They gathered in Helsinki on Aug. 1, 1975, to sign an agreement that turned out to be a seminal breakthrough — although not in the way that either side expected. The agreement signed by 35 states, including the United States and the USSR, focused for the most part on reestablishing respect for borders, national sovereignty, and peaceful resolution for future disputes between states. It also included a clause recognizing universal human rights, including freedoms of thought, conscience, and belief.
President Gerald Ford was castigated by his domestic critics for signing away the farm, because he had acknowledged Soviet domination of Eastern Europe. Meanwhile, the Soviets trumpeted Helsinki as a tremendous victory, enshrining their sphere of influence and providing international legitimacy to their repression of citizens and governments in Poland, Czechoslovakia, and elsewhere. They were so unconcerned about the human rights provisions that they published the Helsinki Final Act in full in the pages of the state newspaper, Pravda.
Western diplomats had modest hopes that the personal freedoms enumerated at Helsinki would ease the way for Eastern Bloc spouses married to Westerners, and for cultural and academic exchanges that promoted international dialogue.
Authoritarian backlash is another legacy of the Helsinki era. Dictators have also studied the rise of the civic monitors, and concluded that groups like Human Rights Watch could cause them problems.
But the importance of Principle Seven became evident almost before the ink was dry. Civic groups sprung up across the Eastern Bloc, determined to exercise their right to monitor their own governments’ compliance with Helsinki. Andrei Sakharov, the famous Soviet dissident, oversaw the founding of the Moscow Helsinki Group at his apartment in 1976. Activist playwright Vaclav Havel helped set up Charter 77 in Prague the following year. A Helsinki watch group opened in Poland in 1979.
The watch groups became very public thorns in the side of Communist governments. Their leaders were well known domestically and had contacts in the West, particularly in the press. They mobilized global attention to the human rights abuses of the Soviet Union and its client dictators.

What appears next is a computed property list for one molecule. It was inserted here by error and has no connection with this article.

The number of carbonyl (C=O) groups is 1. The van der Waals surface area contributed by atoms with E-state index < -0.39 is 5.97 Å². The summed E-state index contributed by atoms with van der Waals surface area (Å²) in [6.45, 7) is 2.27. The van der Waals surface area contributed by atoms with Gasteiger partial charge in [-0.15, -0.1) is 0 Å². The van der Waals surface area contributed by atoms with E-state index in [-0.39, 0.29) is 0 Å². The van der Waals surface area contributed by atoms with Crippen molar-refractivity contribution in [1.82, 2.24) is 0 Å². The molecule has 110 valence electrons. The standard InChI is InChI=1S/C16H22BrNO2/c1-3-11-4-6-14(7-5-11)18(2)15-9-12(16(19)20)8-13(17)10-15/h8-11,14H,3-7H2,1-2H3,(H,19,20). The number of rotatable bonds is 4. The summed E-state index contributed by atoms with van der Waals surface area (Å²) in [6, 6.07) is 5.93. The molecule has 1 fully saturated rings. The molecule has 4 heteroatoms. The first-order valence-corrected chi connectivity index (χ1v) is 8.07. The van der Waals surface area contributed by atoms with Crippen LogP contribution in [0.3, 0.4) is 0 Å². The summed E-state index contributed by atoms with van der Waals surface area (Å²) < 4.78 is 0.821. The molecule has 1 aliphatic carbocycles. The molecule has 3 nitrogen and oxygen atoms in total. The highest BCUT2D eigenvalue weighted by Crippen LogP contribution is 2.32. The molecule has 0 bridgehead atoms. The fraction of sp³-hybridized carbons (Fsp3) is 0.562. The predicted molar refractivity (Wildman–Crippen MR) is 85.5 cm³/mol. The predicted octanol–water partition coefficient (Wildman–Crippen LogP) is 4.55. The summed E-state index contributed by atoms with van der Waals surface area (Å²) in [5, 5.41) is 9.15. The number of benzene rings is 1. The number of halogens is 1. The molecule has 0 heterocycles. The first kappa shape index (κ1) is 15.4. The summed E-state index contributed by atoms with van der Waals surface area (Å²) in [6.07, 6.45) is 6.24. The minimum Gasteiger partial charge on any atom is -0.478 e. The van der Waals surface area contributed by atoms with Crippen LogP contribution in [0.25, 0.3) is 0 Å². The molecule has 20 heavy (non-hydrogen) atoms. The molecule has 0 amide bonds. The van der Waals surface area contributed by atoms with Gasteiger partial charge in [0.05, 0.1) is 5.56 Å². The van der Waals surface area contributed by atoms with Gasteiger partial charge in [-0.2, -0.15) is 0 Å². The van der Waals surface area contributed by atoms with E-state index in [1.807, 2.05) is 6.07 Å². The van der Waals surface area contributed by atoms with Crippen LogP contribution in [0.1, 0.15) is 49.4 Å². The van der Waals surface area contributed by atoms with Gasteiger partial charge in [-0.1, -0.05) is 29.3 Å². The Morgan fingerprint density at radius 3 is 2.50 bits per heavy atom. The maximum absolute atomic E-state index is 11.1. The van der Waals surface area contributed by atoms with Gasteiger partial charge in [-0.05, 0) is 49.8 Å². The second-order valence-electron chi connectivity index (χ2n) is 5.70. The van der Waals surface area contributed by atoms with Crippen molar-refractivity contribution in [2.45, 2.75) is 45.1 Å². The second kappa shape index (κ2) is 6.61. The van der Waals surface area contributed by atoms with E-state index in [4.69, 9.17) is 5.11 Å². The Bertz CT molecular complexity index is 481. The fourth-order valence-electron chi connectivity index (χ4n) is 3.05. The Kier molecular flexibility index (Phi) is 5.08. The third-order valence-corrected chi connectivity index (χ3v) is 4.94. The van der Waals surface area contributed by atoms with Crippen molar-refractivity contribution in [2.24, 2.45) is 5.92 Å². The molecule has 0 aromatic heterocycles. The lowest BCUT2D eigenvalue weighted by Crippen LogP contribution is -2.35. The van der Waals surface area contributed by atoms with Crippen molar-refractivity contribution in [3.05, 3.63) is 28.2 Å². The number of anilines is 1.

And when governments subjected the watch groups to withering pressure, the activists asked their supporters outside the Iron Curtain to establish a unified organization that could defend the Helsinki Watch monitors. Human Rights Watch, perhaps the best-known and farthest-reaching global rights advocacy group today, originated with the Helsinki Watch group founded in 1978.
A brilliant, if perhaps unintended, enforcement system was built into Helsinki. All the signatory nations agreed to reconvene regularly, and the 10-point document contained many items of great political and security import to the Soviet Union. If the Soviets wanted to keep the benefits of Helsinki, they’d have to put up with attacks on their human rights record at the follow-up meetings.
“Without this follow-up mechanism, I think there would have been a big celebration after the signing, and we never would have heard of the Helsinki Final Agreement again,” Snyder said.
Instead, a panoply of Eastern Bloc activists and their Western supporters flooded diplomatic confabs at Belgrade, Madrid, and Vienna with details about oppression and abuses. Often, the Helsinki monitors became celebrities themselves, drawing widespread attention when they were persecuted and detained by the Soviet Union and its Warsaw Pact allies.
The Helsinki-inspired human rights movements put a face on government oppression and placed rights atop the Cold War agenda alongside arms control. To the frustration of Soviet leaders, the world became absorbed by the plight of jailed activists and refuseniks denied exit visas.
By time Mikhail Gorbachev took over the leadership of the Soviet Union in 1985, he couldn’t sidestep human rights concerns when he began to negotiate a full détente.
The naming and shaming techniques pioneered by the Helsinki monitors run deep in the DNA of contemporary human rights groups. “The mechanisms that were so essential to Helsinki remain a key tool of the human rights movement today,” said Kenneth Roth, executive director of Human Rights Watch. “How does the human rights movement get anything done? By shaming, and by enlisting powerful governments to act on behalf of victims of human rights violations.”
For decades after the ratification of the UN Universal Declaration of Human Rights in 1948, human rights remained largely an abstract concept in world politics. Most governments agreed with the principle but comfortably ignored human rights in practice.